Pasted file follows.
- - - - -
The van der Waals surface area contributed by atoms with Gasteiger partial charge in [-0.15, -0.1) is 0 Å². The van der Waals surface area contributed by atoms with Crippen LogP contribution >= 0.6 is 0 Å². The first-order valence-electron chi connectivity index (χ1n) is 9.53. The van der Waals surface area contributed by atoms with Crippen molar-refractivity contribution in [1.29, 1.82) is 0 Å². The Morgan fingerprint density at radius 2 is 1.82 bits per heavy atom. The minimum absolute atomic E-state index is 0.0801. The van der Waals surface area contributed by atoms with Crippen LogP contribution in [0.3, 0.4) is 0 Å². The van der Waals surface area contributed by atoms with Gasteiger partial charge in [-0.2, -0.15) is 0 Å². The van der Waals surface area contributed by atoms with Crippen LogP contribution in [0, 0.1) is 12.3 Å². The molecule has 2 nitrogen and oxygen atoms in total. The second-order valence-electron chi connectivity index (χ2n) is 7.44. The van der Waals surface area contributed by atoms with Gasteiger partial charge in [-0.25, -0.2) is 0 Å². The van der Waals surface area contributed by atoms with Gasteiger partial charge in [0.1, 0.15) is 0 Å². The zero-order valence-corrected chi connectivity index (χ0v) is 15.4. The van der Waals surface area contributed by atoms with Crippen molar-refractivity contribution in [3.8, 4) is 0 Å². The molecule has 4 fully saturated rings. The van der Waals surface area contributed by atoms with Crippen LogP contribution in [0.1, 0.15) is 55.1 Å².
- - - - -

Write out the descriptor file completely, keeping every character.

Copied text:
The van der Waals surface area contributed by atoms with Gasteiger partial charge in [-0.15, -0.1) is 0 Å². The van der Waals surface area contributed by atoms with Crippen LogP contribution >= 0.6 is 0 Å². The first-order valence-electron chi connectivity index (χ1n) is 9.53. The van der Waals surface area contributed by atoms with Crippen molar-refractivity contribution in [1.29, 1.82) is 0 Å². The Morgan fingerprint density at radius 2 is 1.82 bits per heavy atom. The minimum absolute atomic E-state index is 0.0801. The van der Waals surface area contributed by atoms with Crippen LogP contribution in [0.3, 0.4) is 0 Å². The van der Waals surface area contributed by atoms with Gasteiger partial charge in [-0.2, -0.15) is 0 Å². The van der Waals surface area contributed by atoms with Crippen LogP contribution in [0, 0.1) is 12.3 Å². The molecule has 2 nitrogen and oxygen atoms in total. The second-order valence-electron chi connectivity index (χ2n) is 7.44. The van der Waals surface area contributed by atoms with Gasteiger partial charge in [-0.25, -0.2) is 0 Å². The van der Waals surface area contributed by atoms with Gasteiger partial charge in [0.1, 0.15) is 0 Å². The zero-order valence-corrected chi connectivity index (χ0v) is 15.4. The van der Waals surface area contributed by atoms with Crippen molar-refractivity contribution in [3.8, 4) is 0 Å². The molecule has 4 fully saturated rings. The van der Waals surface area contributed by atoms with Crippen LogP contribution in [0.1, 0.15) is 55.1 Å².